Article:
5B. You are giving your husband the excuse to buy every power tool under the sun. Consider yourself warned.

Don’t let a DIY house scare you away – there are also MANY PERKS, but sometimes I wish I really understood these things before we were ankle-deep in plaster dust.

We’re on year three of this house – and we definitely thought we’d be done by now. But, we’ve also been able to do a lot more than we ever thought we’d be able to. Pros and cons.

Are you DIYing your house? What’s your favorite, and least favorite, parts? Have you ever wanted to?

DIY Tutorial: Refinishing a Painted Dresser and How to Pre-Stain Wood

DIY Tutorial: Refinishing a Painted Dresser and How to Pre-Stain Wood

As I’ve slowly been dabbling in the world of furniture rehab the last year, I’ve learned quite a bit. Namely, that restoring wood furniture takes time and patience. I understand why people choose to go the painted furniture route because, frankly, it’s a lot easier!

A few weeks ago I revealed that I had finally finished DIYing my mom’s childhood bedroom dresser.

DIY Tutorial: Refinishing a Painted Dresser and How to Pre-Stain Wood

It’s been a beast to get it done. Nonetheless, I definitely don’t regret this DIY dresser project!

I shared a few months ago the dresser and how I stripped it of its (many layers) of paint.

DIY Tutorial: Refinishing a Painted Dresser and How to Pre-Stain Wood

DIY Tutorial: Refinishing a Painted Dresser and How to Pre-Stain Wood

DIY Tutorial: Refinishing a Painted Dresser and How to Pre-Stain Wood

Read about my sanding process here.

After that, I spent a boatload of time sanding. Usually I just use a palm sander (starting with rough grit paper up to very fine).

But the gouges in the surface of this dresser were so deep I needed to use our belt sander. (And as you can see by the photo below I needed a bit of assistance using it. I was a little Lucille-Ball-esque letting it carry me away with it!)

DIY Tutorial: Refinishing a Painted Dresser and How to Pre-Stain Wood

DIY Tutorial: Refinishing a Painted Dresser and How to Pre-Stain Wood

DIY Tutorial: Refinishing a Painted Dresser and How to Pre-Stain Wood

It was well worth all the effort of sanding though – it now has a nice new surface!

It goes well with the other DIY dresser I have refinished!

DIY Tutorial: Refinishing a Painted Dresser and How to Pre-Stain Wood

This time around I did use one new method: pre-staining.

Why Pre-Stain?

Pre-Stain is typically used on raw or soft wood materials. The pre-stain helps to prepare the wood so the stain will soak in more evenly – preventing blotches and streaks.

How to Use Pre-Stain:

Using pre-stain is simple. Going forward, I would definitely use it on any furniture staining projects I have, just to make the final color that much richer.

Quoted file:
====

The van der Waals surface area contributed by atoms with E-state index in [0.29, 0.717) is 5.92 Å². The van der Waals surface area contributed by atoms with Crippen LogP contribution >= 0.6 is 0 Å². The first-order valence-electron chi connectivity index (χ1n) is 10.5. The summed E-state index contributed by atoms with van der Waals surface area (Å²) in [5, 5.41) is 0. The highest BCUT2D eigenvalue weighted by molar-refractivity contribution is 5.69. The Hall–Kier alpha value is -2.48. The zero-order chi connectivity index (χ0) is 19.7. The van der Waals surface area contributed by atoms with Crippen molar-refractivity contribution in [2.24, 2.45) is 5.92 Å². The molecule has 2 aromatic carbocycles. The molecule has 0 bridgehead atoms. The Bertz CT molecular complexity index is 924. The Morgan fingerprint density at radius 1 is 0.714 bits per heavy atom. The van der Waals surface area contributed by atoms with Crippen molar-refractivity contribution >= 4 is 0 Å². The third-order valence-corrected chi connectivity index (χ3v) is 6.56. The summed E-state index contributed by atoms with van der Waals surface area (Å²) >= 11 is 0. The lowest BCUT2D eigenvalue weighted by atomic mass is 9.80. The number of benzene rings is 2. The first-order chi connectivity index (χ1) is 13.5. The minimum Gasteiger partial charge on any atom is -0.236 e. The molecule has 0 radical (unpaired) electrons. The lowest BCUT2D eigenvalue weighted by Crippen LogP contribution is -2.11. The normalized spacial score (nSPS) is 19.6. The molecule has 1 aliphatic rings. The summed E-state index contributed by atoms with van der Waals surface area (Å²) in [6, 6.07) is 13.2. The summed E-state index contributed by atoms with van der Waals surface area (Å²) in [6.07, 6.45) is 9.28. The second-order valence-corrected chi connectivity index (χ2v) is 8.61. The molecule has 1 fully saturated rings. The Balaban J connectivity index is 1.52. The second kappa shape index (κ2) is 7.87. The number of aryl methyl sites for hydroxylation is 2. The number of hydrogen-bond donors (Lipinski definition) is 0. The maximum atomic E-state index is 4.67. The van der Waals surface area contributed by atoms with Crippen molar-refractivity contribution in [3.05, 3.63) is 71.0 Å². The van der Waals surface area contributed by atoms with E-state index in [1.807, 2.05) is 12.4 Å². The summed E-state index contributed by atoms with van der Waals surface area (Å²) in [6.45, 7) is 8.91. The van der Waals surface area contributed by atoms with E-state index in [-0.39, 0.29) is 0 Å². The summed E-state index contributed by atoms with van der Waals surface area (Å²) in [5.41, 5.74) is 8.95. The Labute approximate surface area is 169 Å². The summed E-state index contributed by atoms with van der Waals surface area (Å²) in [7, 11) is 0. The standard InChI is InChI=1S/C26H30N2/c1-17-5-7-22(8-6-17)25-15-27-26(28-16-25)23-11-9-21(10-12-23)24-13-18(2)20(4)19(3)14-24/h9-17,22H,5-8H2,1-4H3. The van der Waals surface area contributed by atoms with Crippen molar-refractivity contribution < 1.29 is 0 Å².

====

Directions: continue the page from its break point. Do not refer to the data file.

I used Minwax Pre-Stain conditioner. A large can will run you about $10, but will last you forever! After you have finished all your sanding, brush on the pre-stain with a foam brush just like stain, and let it sit for 5-15 minutes. Then just wipe off any excess.

You will want to stain your piece within 2 hours from pre-staining it for the best absorption.

Read how I stain and polyurethane here.

This dresser was stained with Minwax Special Walnut stain and topped with Cabot Semi-Gloss Fast Drying Polyurethane. I always use foam brushes when applying stain or poly, and just a friendly reminder – DON’T SHAKE THE POLY! Stir it gently! Otherwise the air bubbles will dry and your dresser will feel like you spilled PopRox on it.

DIY Tutorial: Refinishing a Painted Dresser and How to Pre-Stain Wood

Dresser Hardware

For the hardware,  I chose with mercury glass knobs. I found a 4-pack in HomeGoods for $8.00! You can find the same ones on Amazon ($12 for 2) or let yourself be seduced by the glitz of Anthropologie and get ripped off for $8.00 a pop for the exact same knobs!

For the top drawers I found smaller mercury glass knobs at Target for a whopping $20 for set of 4. I couldn’t find smaller knobs like them anywhere so I bought them. And they are perfect!

For the keyholes, I gently pried out the old metal inserts with a screwdriver. I’ve seen replacements online for $2/each, and may add those at a later point.

That brings my grand total for this DIY dresser makeover to about $45. (Pre-Stain – $10, Hardware: $28, Sandpaper: ~$5)

While this project took me ages to finish, I’m so happy I kept at it! It was totally worth it!

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Thanks for stopping by! : ) Kat

I’m linking this project up to one of my favorite furniture rehab gurus – Miss Mustard Seed’s Friday Furniture link party.